To characterize the familiality of cognitive dysfunction in schizophrenia, we studied performance on three tasks (visuospatial attention; visuolinguistic conflict, arrow-word; and Wisconsin Card Sorting Test [WCST]) by monozygotic (MZ) and dizygotic (DZ) twin pairs discordant for schizophrenia. The subject sample consisted of six MZ twin pairs, nine DZ twin pairs, and one MZ and one DZ nonschizophrenia cotwin of a patient with schizophrenia. There were two sources of cognitive dysfunction: a nonheritable, state component and a heritable, trait component. Deficits surfaced during the WCST in nonschizophrenia MZ cotwins; this impairment resolved following training in nonschizophrenia MZ cotwins, but not in the probands with schizophrenia, who performed abnormally in all tasks. The results suggest that nonheritable protective factors modulate the specific, plastic, and sometimes subtle neurocognitive deficits related to the schizophrenia genotype.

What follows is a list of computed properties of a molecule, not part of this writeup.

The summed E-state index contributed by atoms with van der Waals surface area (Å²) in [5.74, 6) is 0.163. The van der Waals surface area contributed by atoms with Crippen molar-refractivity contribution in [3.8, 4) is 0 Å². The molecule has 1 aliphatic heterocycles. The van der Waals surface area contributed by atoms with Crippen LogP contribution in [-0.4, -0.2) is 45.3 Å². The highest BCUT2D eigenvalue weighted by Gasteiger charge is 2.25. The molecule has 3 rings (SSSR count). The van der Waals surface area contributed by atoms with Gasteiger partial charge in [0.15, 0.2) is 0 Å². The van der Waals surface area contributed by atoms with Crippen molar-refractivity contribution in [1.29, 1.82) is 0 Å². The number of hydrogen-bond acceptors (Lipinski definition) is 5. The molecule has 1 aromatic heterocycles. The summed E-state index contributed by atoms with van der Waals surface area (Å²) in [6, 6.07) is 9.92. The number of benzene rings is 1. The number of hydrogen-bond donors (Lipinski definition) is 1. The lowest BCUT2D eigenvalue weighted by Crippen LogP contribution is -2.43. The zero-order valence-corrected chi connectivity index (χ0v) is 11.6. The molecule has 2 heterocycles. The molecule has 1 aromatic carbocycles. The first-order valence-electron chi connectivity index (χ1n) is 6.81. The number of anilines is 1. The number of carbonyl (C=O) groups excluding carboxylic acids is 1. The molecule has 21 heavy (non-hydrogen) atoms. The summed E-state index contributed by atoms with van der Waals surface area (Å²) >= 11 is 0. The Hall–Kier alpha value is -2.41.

|Original language||English (US)|
|Number of pages||19|
|State||Published - 2000|
- Wisconsin Card Sorting Test